Wednesday, November 26, 2014

Missing a Loved One on Thanksgiving: A Way of Grieving

By Suzanne Phillips, Psy.D., ABPP

Thanksgiving, which is celebrated in this country across cultures, religions, ethnicity, geography and socio-economic levels, is an emotional mile marker. It brings to the table and to the mind and heart, those we love, those we will call to exchange loving sentiments, and those we love but who we have lost this year or many years ago.

Grieving For A Loved One Is Difficult During The Holidays.

Some say that the first Thanksgiving is the most difficult because the absence of the loved one is as startling as it is dreaded. It reminds us almost viscerally of the reality of the loss.
For those who have suffered a sudden and traumatic loss,  Thanksgiving can feel impossible with the pain they are holding.

Many report that they hardly know how they got through the day as they felt a combination of numbing, anger and disbelief, even as they cooked the turkey, sat with relatives, held babies and connected with family as best they could.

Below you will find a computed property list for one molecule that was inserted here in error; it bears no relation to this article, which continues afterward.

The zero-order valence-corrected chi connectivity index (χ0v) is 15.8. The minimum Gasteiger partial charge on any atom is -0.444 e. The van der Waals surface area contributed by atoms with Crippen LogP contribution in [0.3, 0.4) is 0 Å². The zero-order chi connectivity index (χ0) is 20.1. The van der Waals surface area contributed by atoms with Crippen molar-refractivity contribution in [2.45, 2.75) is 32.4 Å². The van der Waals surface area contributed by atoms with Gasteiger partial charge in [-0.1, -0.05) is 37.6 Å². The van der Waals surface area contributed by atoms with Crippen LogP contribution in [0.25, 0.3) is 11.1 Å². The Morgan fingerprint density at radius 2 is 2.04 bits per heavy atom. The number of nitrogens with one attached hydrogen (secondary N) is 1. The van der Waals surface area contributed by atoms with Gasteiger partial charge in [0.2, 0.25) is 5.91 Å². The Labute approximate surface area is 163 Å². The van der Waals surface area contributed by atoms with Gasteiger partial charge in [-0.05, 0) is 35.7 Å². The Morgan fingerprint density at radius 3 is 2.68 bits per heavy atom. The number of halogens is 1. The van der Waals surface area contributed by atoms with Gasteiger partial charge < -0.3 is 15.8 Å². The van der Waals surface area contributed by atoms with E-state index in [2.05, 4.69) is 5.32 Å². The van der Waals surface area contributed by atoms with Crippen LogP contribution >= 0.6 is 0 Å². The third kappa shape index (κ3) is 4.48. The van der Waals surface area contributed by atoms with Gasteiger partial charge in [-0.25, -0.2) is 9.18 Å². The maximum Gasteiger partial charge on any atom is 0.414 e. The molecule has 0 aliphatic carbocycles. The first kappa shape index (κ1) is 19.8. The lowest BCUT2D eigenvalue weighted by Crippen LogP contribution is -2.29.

Still others say that the passage of years doesn’t lessen the tears or heartache. There is something about the Holidays, particularly Thanksgiving, that bring back feelings of love and loss as you look around the table.

A New Perspective on Grieving.

One way to handle Thanksgiving if we are grieving for a loved one is to reconsider the meaning of grieving.

Whereas early psychological theory always associated grieving with “letting go,” newer relational perspectives remind us that our sense of self is based on the relationships we have and those that we carry within us.

From this newer perspective, the role of grieving is not to “let go” but “ to hold on” in a different way.

Grieving becomes a journey to preserve our attachment to a lost loved one, to connect in our head and our heart in a way that transcends loss.

How is This Possible?

This is not easy, simple or quick, but it is a psychologically possible and emotionally restorative.

It is not incompatible with the holidays. In fact, it may be helped by the holidays.
It means going on while holding on-with tears, without closure, with a brick of pain in your pocket, with a mix of memories, with the fear of forgetting– as well as with the need to remember the stories, the names, the laughter, the moments, the loved one.

As Louise Kaplan invites in her book, No Voice is Ever Wholly Lost, it means that the dialogue with a loved one can go on and become a way of maintaining psychological connection.

It means having the realization that the physical death of your loved one is not the end of your attachment.